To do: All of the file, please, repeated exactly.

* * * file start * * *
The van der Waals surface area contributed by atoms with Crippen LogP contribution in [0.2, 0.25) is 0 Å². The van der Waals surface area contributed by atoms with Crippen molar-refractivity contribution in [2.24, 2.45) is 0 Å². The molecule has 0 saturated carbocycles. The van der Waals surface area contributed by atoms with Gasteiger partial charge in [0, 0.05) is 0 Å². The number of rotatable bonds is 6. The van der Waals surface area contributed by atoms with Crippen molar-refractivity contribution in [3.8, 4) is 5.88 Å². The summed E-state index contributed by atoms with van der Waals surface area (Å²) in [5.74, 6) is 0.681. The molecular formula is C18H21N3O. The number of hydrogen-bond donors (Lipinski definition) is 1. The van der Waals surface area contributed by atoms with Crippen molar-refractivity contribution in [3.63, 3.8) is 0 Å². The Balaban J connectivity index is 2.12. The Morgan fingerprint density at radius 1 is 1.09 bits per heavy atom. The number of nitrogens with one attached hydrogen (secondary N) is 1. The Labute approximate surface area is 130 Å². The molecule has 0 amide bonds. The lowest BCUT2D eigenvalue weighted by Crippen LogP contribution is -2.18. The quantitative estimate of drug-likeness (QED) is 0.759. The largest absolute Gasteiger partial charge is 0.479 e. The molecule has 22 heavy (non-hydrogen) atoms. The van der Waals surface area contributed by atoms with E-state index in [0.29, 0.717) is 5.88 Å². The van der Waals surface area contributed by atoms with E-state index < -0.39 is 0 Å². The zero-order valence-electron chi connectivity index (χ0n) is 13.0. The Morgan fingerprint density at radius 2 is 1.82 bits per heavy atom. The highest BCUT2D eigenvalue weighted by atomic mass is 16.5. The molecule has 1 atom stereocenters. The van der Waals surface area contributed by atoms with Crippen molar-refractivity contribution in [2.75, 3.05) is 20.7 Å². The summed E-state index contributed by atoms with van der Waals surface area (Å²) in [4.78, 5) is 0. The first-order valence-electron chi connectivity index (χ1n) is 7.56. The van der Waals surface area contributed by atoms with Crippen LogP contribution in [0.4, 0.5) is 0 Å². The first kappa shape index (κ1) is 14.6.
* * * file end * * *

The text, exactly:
The van der Waals surface area contributed by atoms with Crippen LogP contribution in [0.2, 0.25) is 0 Å². The van der Waals surface area contributed by atoms with Crippen molar-refractivity contribution in [2.24, 2.45) is 0 Å². The molecule has 0 saturated carbocycles. The van der Waals surface area contributed by atoms with Gasteiger partial charge in [0, 0.05) is 0 Å². The number of rotatable bonds is 6. The van der Waals surface area contributed by atoms with Crippen molar-refractivity contribution in [3.8, 4) is 5.88 Å². The summed E-state index contributed by atoms with van der Waals surface area (Å²) in [5.74, 6) is 0.681. The molecular formula is C18H21N3O. The number of hydrogen-bond donors (Lipinski definition) is 1. The van der Waals surface area contributed by atoms with Crippen molar-refractivity contribution in [3.63, 3.8) is 0 Å². The Balaban J connectivity index is 2.12. The Morgan fingerprint density at radius 1 is 1.09 bits per heavy atom. The number of nitrogens with one attached hydrogen (secondary N) is 1. The Labute approximate surface area is 130 Å². The molecule has 0 amide bonds. The lowest BCUT2D eigenvalue weighted by Crippen LogP contribution is -2.18. The quantitative estimate of drug-likeness (QED) is 0.759. The largest absolute Gasteiger partial charge is 0.479 e. The molecule has 22 heavy (non-hydrogen) atoms. The van der Waals surface area contributed by atoms with E-state index in [0.29, 0.717) is 5.88 Å². The van der Waals surface area contributed by atoms with E-state index < -0.39 is 0 Å². The zero-order valence-electron chi connectivity index (χ0n) is 13.0. The Morgan fingerprint density at radius 2 is 1.82 bits per heavy atom. The highest BCUT2D eigenvalue weighted by atomic mass is 16.5. The molecule has 1 atom stereocenters. The van der Waals surface area contributed by atoms with Crippen molar-refractivity contribution in [2.75, 3.05) is 20.7 Å². The summed E-state index contributed by atoms with van der Waals surface area (Å²) in [4.78, 5) is 0. The first-order valence-electron chi connectivity index (χ1n) is 7.56. The van der Waals surface area contributed by atoms with Crippen LogP contribution in [0.4, 0.5) is 0 Å². The first kappa shape index (κ1) is 14.6.